Pauloppenheim - Jan 24, 2010 06:03:20 pm

  • Q: "What do you think of Card et al.'s distinction between "scientific visualization" that deals with physical scientific data (e.g., air flow over an airplane wing) and often has a natural spatial mapping versus "information visualization" that deals with abstract data" A: most of that section sounds like bullshit.
    • quote: "Scientific visualization is visualization applied to scientific data, and information visualization is visualization applied to abstract data."
    • Wait, lemme catch up with you. What is the difference in the definition of "information" and "data"? I would say those words are synonyms, but by the logic of the authors, Scientific visualization : scientific data, and information visualization : abstract data. So information = abstract? I would imagine the implication from the wording of the science one would be information visualization : information data, which makes no sense. Hence, their distinction is word salad.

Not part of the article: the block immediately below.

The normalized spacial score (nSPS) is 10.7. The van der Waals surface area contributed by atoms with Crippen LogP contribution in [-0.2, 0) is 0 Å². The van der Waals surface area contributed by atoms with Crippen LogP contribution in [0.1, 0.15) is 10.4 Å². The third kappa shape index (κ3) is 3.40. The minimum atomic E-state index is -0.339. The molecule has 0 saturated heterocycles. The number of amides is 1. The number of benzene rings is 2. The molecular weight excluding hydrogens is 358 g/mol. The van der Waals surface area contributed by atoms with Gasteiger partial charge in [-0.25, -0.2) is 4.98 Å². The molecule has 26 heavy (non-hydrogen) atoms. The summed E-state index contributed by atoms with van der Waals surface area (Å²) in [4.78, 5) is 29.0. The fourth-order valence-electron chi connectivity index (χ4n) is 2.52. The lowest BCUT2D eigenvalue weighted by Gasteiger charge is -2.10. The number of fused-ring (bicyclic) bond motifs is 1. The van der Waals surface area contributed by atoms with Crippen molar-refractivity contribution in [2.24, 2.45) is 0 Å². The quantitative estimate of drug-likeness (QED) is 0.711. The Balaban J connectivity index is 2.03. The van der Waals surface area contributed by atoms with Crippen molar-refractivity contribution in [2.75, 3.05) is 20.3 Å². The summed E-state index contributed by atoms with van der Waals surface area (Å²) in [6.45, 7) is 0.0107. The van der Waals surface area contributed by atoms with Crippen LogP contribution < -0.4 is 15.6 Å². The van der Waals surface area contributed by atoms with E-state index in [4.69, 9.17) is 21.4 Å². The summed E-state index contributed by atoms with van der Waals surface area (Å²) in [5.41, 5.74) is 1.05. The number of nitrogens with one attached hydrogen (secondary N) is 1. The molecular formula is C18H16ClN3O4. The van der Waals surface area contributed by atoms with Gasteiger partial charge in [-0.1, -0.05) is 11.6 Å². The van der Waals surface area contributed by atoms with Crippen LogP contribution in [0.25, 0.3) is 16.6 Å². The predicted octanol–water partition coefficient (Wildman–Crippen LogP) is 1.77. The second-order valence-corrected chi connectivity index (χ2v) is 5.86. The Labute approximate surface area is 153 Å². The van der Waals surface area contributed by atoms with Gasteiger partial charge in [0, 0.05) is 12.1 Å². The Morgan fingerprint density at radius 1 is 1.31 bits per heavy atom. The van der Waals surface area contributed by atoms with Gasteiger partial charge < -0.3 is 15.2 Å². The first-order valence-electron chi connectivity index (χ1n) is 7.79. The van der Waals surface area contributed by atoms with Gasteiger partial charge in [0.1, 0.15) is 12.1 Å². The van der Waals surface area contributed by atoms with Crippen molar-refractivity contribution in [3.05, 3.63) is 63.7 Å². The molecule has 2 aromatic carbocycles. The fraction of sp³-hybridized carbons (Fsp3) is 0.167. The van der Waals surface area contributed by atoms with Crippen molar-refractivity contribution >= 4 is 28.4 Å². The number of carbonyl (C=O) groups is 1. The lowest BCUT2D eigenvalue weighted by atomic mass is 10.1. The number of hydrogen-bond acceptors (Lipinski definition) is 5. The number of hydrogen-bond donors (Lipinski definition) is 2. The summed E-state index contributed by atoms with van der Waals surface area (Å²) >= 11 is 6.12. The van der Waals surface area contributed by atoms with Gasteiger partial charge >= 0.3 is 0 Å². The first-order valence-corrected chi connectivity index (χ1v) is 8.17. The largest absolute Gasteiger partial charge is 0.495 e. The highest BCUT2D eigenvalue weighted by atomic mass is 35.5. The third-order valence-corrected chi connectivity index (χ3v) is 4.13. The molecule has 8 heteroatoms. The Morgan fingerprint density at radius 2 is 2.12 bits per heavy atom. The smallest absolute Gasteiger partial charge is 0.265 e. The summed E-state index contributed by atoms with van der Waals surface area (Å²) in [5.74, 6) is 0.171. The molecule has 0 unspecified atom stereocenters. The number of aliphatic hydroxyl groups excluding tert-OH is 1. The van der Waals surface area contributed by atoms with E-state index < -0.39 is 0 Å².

• aside from the snarky "hey guys, write a little better" commentary, I do agree in some sense that the inherent geometric relations of physical systems give a bit of a natural nudge to those visualizations, insofar as there is a clear geometric property of the physical system. I can't imagine quantum mechanics or the 6-dimensional dances of bees are much easier to depict in a 2D projection than any other complex data.
  • Now that I'm done, I think the general thrust of "we use visualizations as a hack to make us smarter, and must be careful to avoid becoming stupider" is awesome. I think the approach (focusing solely on abstract data vis after discussing "scientific vis" as something different) is somewhat stilted. (outdated?) The approach discounts visualization methods of abstract concepts that closely match physical systems, which I find to be the most useful. For instance, the operating systems diagram for an LRU cache is typically a circle that marks slots. That diagram method isn't discussed in this survey, which mostly covers typical 2d graphs after asides about more unconventional methods.

All reading notes here, beware my grump.

Mason Smith - Jan 24, 2010 08:52:58 pm